Flynn filed a custody dispute, and Bimber responded with a counterclaim for custody. The court declared Flynn the legal parent of the triplets due to the fact that it was not Bimber’s egg, but the Superior Court did not come to this conclusion until 2006 when it awarded Flynn custody. Unfortunately, the children resided with Bimber for the first two and a half years of their lives, which also questions if changing custody to Flynn was in the best interest of the children (Turley, 2008). This situation highlights the importance of surrogacy contracts and the state of Pennsylvania’s acknowledgement of them.

However, no federal laws exist to oversee the disputes within surrogacy arrangements, and state laws prove to be deficient in governing surrogacy contracts. As a labor and delivery nurse, situations like the one above would prove confusing. The nurse in this situation would question the correct ethical decision to allow the infertile couple to participate in the delivery of the baby, the aftercare of the baby, and the education in which is provided to the mother immediately after giving birth. But, this poses an even further ethical dilemma, because the nurse may not have access to the entire surrogacy contract or birth plan.

The contract may state specifics on the birthing plan and how the birth process is to be carried out. The article, Surrogacy: A Midwife’s Experience to Providing Care, provides surrogacy birth plan examples like if the intended parents plan to cut the umbilical cord, if the intended mother plans to breast feed by induced lactation, and whether the intended parents or surrogate mother intend to practice skin-to-skin with the baby after birth (2015). In addition to the birth plan, a nurse may question who may make the initial decisions for the baby. These immediate decisions include immunizations, medical testing, and circumcision.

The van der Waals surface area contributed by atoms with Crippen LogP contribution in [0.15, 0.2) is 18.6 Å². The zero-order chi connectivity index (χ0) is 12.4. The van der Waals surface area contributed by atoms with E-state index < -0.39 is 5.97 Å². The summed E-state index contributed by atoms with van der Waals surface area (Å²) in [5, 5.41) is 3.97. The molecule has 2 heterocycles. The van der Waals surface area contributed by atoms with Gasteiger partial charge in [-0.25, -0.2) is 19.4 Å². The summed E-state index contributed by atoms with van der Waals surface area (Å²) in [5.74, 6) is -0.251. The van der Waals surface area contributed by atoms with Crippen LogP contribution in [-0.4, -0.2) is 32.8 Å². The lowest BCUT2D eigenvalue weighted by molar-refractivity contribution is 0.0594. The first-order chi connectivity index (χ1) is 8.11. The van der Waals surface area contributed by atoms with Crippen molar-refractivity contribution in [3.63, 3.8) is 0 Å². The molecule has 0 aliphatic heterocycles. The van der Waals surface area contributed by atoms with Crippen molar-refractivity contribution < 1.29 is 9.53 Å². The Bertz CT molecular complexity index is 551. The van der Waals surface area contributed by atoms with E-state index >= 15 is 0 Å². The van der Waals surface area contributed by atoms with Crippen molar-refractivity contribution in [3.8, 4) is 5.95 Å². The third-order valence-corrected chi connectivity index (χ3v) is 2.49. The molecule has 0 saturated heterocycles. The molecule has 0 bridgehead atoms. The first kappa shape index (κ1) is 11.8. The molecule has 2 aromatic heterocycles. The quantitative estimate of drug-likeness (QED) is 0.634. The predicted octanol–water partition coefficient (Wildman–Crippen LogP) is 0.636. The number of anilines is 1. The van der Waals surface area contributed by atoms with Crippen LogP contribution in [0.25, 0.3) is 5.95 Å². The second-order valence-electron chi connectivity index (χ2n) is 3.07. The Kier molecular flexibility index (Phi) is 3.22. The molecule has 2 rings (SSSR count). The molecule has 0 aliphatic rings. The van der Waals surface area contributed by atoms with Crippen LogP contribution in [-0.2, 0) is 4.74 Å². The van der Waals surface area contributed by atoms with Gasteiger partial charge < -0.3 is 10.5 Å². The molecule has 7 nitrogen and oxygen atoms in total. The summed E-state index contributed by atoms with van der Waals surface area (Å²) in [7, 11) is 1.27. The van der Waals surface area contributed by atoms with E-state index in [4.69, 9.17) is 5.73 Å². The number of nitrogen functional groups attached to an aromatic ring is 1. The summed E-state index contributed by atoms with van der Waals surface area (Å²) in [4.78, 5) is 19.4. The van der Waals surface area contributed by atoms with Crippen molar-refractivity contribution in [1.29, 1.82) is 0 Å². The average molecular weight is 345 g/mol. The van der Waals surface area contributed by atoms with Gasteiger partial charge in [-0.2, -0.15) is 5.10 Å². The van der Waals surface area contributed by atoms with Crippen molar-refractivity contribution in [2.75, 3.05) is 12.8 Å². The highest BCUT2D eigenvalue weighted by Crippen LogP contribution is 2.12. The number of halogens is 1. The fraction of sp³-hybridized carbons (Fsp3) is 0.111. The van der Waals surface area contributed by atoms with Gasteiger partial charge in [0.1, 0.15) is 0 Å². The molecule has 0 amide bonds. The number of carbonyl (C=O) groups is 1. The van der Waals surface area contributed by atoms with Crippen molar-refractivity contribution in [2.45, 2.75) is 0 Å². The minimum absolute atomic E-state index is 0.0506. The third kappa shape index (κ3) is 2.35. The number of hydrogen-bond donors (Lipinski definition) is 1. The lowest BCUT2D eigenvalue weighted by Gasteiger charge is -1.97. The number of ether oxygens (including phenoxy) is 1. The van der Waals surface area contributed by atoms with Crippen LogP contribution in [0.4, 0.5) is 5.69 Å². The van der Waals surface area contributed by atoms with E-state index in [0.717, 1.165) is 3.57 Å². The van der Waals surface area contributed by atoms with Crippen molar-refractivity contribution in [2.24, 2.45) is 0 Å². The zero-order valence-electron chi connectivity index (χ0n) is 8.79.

If a dilemma like the one between Bimber and Flynn occurs, how would a nurse proceed caring for a newborn during a custody dispute in the immediate aftermath of birth? Hopefully, an ethics specialist within the nurse’s hospital is able to provide guidance for nursing care while establishing a plan to resolve the custody question. Another ethical dilemma that surrogacy provides includes the monetary compensation that surrogate mothers receive for their services. Some view this payment as a type of prostitution, and “surrogacy is decried as exploitation of a woman’s body, as classist and sexist, and the marketing of babies” (Abrams, 2015).

Usually, during the contract process the infertile couple must state the amount of money being paid to the surrogate and the intended uses for which the money is meant. Sometimes the law restricts the money to be used for medical fees, cost of living, and legal fees. If any issues arise with the compensation of a surrogate mother, the problems must be reported. If the court finds any compensation to be out of order, some states may see the arrangement as baby-selling or prostitution, and jail time may even be served. Overall, dealing with a surrogate pregnancy may provide a confusing and stressful experience for the labor and delivery nurse.

Furthermore, nurses providing post-partem care for the surrogate mother and baby may encounter situations in which the surrogate mother and adopting parents disagree on the birthing process and the care of baby after birth. Physicians may look to the American College of Obstetricians and Gynecologists (ACOG) and patients may look to the American Society of Reproductive Medicine for guidance on surrogacy. “However, little information is available for nurses and other healthcare providers to guide care in the hospital setting.

Many hospital policies do not address surrogacy or are not flexible enough to address variations that likely exist in these complex cases” (Cavin-Wainscott, 2013). If an issue arises, nurses must alert their superiors to the problematic parental situation and involve ethical representatives if possible. Most hospitals employ an ethics counsel in which legal counsel also participates. Therefore, if disputes involving surrogacy contracts arise, the legal representatives of the infertile couple, the surrogate mother, and the hospital will need to be alerted in order to solve the dispute for the best interest of the child.